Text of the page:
Internationally, the Spanish have a similar dilemma. While both Nadal and the Spanish government want to sue the French, with whom they were already upset over Yannick Noah's inflammatory November commentary, Jose Ignacio Wert, the Spanish minister for education, culture and sport, acknowledged his country's sports programs have a credibility problem. The country launched its own Mitchell-style investigation, Operation Puerto, in 2006, which, Mitchell report-style, implicated more than 50 cyclists -- yet did not punish any of its athletes.
In any other universe, even though he has never been linked to performance enhancers and has never failed a drug test, Nadal and tennis would be at the center of the doping question. The game has become more powerful, more physical and more grueling, most recently evidenced by the epic five-hour, 53-minute Australian Open final between Nadal and Novak Djokovic. Big servers such as Canada's Milos Raonic, America's John Isner, Croatia's Ivo Karlovic and Argentina's Juan Martin del Potro routinely top 135 mph. Nadal, never a big server, won the 2010 U.S. Open over Djokovic because, for two weeks, he did something he'd never done before: He became a big server, adding roughly 20 mph on average to his serve -- the equivalent of a low-90s pitcher hitting 98 on the gun. Nadal hit 130 mph on the radar gun during that championship fortnight, and attributed the increase to a grip change to continental. But he'd never reached that velocity before, and hasn't done it consistently since.
Success also breeds suspicion, and the Spanish are the monsters on the ATP, boasting six of the top 30 players in the world and 12 of the top 100. Instead of whining about feeling persecuted, the Spanish should be doing anything and everything to show they're above reproach.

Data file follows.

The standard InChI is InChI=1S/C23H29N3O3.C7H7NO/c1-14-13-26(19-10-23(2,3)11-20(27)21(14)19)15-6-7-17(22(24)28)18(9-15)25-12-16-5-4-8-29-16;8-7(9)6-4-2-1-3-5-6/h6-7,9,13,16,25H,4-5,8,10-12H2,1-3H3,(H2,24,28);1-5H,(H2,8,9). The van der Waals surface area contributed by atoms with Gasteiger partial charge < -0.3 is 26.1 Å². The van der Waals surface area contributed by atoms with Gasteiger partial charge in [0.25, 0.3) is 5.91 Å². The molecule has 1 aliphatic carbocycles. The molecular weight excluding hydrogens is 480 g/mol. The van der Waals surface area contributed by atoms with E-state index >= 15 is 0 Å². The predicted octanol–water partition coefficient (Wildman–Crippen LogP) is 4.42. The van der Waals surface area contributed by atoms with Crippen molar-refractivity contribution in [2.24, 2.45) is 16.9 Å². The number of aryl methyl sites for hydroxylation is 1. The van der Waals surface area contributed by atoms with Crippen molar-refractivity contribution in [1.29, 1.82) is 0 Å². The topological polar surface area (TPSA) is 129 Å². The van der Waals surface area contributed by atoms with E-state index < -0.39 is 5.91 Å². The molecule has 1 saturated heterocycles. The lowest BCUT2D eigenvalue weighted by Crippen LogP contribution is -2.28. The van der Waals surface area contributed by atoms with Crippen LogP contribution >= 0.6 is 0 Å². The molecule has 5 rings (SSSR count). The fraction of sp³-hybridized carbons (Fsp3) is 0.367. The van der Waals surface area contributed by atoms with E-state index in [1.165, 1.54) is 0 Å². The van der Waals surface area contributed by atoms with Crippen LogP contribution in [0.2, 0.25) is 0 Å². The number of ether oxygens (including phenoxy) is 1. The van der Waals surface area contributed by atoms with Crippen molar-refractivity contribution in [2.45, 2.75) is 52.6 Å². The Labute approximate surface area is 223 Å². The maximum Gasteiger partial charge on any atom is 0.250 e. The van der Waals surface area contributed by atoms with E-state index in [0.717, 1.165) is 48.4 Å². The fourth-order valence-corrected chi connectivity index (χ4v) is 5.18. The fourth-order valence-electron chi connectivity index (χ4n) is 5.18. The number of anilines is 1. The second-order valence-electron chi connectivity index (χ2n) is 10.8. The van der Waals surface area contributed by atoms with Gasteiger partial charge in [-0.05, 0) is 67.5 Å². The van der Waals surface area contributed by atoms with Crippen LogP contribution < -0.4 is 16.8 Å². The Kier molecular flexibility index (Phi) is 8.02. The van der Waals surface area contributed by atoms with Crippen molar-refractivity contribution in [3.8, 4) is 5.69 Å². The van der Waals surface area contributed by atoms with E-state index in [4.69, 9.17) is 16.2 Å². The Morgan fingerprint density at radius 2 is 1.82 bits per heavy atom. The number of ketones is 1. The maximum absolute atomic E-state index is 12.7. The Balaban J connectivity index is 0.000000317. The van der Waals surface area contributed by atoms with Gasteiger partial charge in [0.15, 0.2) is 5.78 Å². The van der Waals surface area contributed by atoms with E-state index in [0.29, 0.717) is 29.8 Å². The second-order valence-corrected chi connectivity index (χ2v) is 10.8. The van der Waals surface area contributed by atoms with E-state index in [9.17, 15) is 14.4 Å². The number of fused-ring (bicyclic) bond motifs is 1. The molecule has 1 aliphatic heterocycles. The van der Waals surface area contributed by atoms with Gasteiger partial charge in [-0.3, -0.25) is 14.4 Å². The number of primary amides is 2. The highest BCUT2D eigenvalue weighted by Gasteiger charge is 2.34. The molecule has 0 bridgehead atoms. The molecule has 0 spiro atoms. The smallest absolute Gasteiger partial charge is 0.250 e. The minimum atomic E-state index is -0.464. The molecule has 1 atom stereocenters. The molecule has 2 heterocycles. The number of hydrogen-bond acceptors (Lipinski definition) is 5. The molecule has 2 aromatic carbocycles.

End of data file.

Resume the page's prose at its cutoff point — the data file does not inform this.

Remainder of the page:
Of course, maybe the French should be watching their backs, too, with five of the top 31 players and 10 of the top 100 players on the tour.
At the heart of such uneasy relationships is, naturally, money. Not far behind is reputation, and credibility. The Spaniards have a credibility problem, which leads to sensitivity. Baseball worked hard to not be the PED laughingstock, and now sloppiness has dealt it a serious setback.
And then there are WADA and USADA, the most vigilant anti-drug activists in sports. Both organizations rely on funding from the sports they are supposed to police. USADA would score a huge coup if ever allowed to be the official watchdog for some of the biggest moneymakers in the world -- American professional sports leagues.
But both organizations have a serious public relations problem, for their aggressiveness in stamping out PED cheats makes them untrustworthy in the eyes of the American pro leagues and athletes. Tygart did not express disappointment in the procedural errors in the Braun case -- which might be expected from an impartial organization -- as much as he attacked Braun, suggesting the ballplayer did in fact get away with one. While it would be naïve to expect an enforcement agency to be warm toward the individuals it is testing, Tygart gave the impression that American pro sports are not really serious about enforcement.
The steroid era may be a thing of the past in terms of Congressional hearings, routine 50-home run seasons and systematic international doping with a shared doctor. But the fault lines between the combatants is as acrimonious as ever. The past month has been revealing, especially for the collateral damage to trust.
The biggest revelation, however, is the reminder that the PED question -- where it fits in the national and international conversation about sports and fairness and competition -- is still a vexing one for athletes and for fans and for governing bodies. Much is at stake -- money, reputation, credibility, the automatic presumption of guilt -- and all it takes is a questionable procedural issue or even a television parody to restore all of the explosive grievances back to the surface.
Howard Bryant is a senior writer for ESPN.com. He is the author of "The Last Hero: A Life of Henry Aaron," "Shut Out: A Story of Race and Baseball in Boston" and "Juicing the Game: Drugs, Power and the Fight for the Soul of Major League Baseball." He can be reached at Howard.Bryant@espn.com. He can be followed on Twitter at www.twitter.com/hbryant42.